Four weeks ago, in anticipation of the fiftieth anniversary of John F. Kennedy’s assassination, we of a certain age were asked to recall where we were when the president was shot. As it happened, I was then a sophomore at Drake University in Des Moines, Iowa, and I listened to the announcement of the president’s death in the lobby of Goodwin-Kirk Residence Hall, where a few of us had gathered around a portable radio. In retrospect, however, the question of where I was seems less important than where I went, having just received that sad and shocking news.
Drake University was founded in 1881. The school was originally affiliated with the Disciples of Christ Church, but since the 1950s the architectural tone of Drake’s secular campus has been set by nine buildings designed by Eliel Saarinen and his son, Eero. In lieu of ivy and Roman columns, these buildings feature metal, brick, and glass, and they evoke the spirit of postwar industrial progress. Amidst these modern, rectilinear forms stands the university chapel, a round, brick-faced building designed by Eero Saarinen and dedicated in November, 1955. Known as the Oreon E. Scott Memorial Chapel and situated near the center of the campus, this short, cylindrical form seems both starkly incongruous and oddly consistent with the neighboring buildings. Windowless and unadorned, it resembles an abbreviated silo.
Stepping inside, however, the visitor encounters an interior as rare as it is minimal: a darkened, intimate, and silent space, lit only by natural light. At the center of that space stands a circular communion table, four feet in diameter, its white marble made luminous by a central oculus in the ceiling. From the table’s light-reflecting center, concentric rings of gray slate steps flow out to a circular prayer rail. Behind the rail, twenty straight, high-backed chairs circumscribe the inner space. Behind the chairs, a wood-slatted circular wall imparts a measure of warmth to an otherwise cool interior.
It was to this space that I went on the afternoon of November 22, 1963. When the heavy wooden doors closed behind me, I found myself in subdued light and utterly alone. Like millions of others, I had just incurred a trauma, and for the next hour or so I coped with it as best I could, aided and sheltered by my surroundings. I wrote a few lines of verse, which I would later discard. But for the most part I sat in solitude and silence, allowing my turbulent thoughts and my feelings of sadness, shock, and fear to settle in my awareness. “There is great beauty and peace,” wrote the monk Thomas Merton in his journal, “in this life of silence and emptiness.”* Secluded from the violent and newly unstable world outside, I felt that silence and that emptiness, and they steadied my heart and mind.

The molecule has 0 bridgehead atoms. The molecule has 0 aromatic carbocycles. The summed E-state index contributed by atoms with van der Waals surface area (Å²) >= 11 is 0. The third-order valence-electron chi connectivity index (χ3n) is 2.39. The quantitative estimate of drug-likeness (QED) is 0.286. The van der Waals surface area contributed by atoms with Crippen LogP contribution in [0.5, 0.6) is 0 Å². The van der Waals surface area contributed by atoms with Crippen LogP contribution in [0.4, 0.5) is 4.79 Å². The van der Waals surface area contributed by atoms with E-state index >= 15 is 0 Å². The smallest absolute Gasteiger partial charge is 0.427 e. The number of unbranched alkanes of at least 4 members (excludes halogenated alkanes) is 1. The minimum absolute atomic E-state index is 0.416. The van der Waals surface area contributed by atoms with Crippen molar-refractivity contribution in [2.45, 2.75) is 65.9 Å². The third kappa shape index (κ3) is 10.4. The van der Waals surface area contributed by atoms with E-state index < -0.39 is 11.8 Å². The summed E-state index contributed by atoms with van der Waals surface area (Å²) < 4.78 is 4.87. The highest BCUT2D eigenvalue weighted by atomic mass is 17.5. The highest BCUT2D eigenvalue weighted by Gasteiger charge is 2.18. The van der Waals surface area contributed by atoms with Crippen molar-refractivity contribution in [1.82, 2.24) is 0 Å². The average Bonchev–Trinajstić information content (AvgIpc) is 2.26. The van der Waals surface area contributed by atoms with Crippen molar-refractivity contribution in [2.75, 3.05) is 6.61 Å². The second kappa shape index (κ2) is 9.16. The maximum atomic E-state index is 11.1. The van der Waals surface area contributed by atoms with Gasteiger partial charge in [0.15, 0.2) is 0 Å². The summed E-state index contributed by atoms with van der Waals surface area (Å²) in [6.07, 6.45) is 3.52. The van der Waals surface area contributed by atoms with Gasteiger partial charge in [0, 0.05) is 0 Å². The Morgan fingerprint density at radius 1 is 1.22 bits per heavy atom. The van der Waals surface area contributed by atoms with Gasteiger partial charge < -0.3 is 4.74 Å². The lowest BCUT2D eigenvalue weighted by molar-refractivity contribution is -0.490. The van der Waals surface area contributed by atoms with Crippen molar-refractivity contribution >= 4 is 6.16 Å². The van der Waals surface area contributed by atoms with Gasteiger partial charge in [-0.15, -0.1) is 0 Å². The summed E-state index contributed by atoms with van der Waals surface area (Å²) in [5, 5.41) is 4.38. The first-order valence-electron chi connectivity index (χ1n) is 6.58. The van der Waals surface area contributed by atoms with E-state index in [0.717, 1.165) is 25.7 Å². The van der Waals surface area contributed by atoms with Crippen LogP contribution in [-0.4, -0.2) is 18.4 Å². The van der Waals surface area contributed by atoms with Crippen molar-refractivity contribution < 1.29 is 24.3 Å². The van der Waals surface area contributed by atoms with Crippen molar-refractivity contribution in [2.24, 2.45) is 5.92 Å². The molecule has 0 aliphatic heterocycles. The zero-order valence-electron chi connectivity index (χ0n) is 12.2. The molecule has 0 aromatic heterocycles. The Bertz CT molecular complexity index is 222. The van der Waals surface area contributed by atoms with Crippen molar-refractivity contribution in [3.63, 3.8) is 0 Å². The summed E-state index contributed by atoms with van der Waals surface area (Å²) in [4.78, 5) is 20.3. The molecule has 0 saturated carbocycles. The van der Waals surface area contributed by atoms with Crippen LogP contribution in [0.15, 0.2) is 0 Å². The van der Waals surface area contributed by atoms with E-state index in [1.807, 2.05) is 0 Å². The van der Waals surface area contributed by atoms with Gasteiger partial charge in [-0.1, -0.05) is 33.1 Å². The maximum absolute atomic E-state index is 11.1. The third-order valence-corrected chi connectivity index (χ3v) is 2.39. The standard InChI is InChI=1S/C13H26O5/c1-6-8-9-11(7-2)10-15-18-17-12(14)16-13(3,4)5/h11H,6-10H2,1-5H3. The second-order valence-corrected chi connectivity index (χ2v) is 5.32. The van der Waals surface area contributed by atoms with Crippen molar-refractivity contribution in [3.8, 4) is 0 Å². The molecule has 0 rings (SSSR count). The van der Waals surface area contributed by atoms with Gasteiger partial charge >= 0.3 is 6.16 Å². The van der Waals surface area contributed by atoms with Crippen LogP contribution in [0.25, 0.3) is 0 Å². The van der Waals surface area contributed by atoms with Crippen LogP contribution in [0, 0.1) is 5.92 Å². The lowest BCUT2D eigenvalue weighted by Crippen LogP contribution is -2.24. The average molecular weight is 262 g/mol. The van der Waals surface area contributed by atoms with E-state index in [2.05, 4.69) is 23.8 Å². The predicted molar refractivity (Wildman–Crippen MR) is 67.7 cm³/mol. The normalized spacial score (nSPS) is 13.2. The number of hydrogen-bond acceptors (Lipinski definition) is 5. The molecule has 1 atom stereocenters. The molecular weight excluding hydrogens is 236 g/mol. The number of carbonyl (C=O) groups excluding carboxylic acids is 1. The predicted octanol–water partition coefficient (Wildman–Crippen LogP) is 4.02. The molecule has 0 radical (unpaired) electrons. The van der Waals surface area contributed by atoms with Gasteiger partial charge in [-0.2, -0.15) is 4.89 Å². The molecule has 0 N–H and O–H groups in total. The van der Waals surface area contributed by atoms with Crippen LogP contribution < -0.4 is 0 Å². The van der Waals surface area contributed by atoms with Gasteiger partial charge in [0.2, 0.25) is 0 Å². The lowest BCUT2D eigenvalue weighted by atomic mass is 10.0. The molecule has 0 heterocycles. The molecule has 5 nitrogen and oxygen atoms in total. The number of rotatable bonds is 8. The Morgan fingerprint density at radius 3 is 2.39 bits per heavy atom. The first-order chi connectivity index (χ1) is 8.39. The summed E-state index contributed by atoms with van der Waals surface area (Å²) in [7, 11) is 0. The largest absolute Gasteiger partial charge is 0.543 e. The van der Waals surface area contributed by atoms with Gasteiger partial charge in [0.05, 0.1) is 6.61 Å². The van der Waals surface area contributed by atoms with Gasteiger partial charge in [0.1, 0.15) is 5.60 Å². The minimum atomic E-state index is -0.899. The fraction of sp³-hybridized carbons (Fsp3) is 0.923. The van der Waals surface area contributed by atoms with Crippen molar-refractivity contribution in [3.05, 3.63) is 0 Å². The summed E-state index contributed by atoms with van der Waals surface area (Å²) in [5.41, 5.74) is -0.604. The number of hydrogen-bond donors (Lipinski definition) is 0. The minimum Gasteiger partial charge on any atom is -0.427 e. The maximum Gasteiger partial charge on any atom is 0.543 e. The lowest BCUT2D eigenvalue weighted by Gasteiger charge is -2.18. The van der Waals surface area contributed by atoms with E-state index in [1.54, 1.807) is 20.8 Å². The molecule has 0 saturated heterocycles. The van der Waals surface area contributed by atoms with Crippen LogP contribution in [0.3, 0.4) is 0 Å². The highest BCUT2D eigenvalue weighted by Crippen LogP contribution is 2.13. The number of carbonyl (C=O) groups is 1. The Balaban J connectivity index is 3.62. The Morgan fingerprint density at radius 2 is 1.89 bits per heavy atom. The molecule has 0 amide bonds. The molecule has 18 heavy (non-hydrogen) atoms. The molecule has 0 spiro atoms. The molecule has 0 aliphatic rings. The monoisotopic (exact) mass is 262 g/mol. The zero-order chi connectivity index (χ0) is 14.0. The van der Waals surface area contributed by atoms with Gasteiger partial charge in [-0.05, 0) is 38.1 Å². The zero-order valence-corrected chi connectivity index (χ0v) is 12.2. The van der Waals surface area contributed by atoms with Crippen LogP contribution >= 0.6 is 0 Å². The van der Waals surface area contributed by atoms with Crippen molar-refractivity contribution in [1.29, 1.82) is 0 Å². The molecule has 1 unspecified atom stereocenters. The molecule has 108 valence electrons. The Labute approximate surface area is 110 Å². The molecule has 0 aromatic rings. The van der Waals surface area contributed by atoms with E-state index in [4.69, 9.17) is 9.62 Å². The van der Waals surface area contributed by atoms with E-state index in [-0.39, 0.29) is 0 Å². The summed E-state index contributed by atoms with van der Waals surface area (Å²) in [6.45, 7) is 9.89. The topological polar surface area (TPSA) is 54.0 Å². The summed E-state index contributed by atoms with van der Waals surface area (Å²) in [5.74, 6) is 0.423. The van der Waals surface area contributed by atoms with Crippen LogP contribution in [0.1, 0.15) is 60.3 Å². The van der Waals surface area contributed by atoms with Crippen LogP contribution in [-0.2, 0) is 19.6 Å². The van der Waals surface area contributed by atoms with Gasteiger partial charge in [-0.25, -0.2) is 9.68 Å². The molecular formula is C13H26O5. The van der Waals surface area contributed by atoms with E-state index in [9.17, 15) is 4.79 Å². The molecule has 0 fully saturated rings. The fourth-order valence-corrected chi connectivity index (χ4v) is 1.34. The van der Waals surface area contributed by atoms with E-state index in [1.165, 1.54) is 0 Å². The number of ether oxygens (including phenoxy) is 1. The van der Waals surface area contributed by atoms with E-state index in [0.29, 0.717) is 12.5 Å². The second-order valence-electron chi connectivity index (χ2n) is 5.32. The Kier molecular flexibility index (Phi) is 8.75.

At the same time, however, the silence and solitude of the chapel brought me face to face with what had happened, a few hours earlier, in Dealey Plaza. “Solitude is a stern mother,” Merton also wrote in his journal, “who brooks no nonsense.”* And the Scott Memorial Chapel, for all its midcentury, minimalist beauty, offered no soothing platitudes or comforting icons–no Good Shepherd or Mother Mary, or Lord Buddha for that matter. Quite the opposite: the chapel’s austere, egalitarian ambience, its whites, grays, browns, and blacks, encouraged an unmitigated encounter, free of distractions, with the reality of the present moment. Although I had yet to witness the moving pageantry of the funeral cortege or endure the commentary and speculation that continue to this day, I was, in Merton’s phrase, “in perfect touch with reality.”* However naive I might been, politically and historically, I knew that something momentous, indeed tectonic, had just occurred. And that salutary realism, enforced by my environment, helped me maintain my equanimity.
In his general design, and in keeping with a theme of connectedness, Eero Saarinen created a covered walkway between the Scott Chapel and the adjacent Medbury Hall, which then housed the School of Divinity. That school closed in 1968, and Medbury now houses the Honors Program and the Department of Philosophy and Religion. But the Scott Chapel remains, much as it was in 1963, and it is now an unaffiliated, non-sectarian space, where visitors of all faiths–or none–can meditate, contemplate, or pray, according to their lights. I am happy to report that in 2007 Drake University had the wisdom to renovate the chapel’s disintegrating fabric and restore it to its former distinction. Truth to tell, I do not know where else I would have gone.
* Thomas Merton, The Intimate Merton: His Life from His Journals , ed. Patrick Hart and Jonathan Montaldo (HarperSanFrancisco, 1999), 239.
* Merton, 239.
* Merton, 284.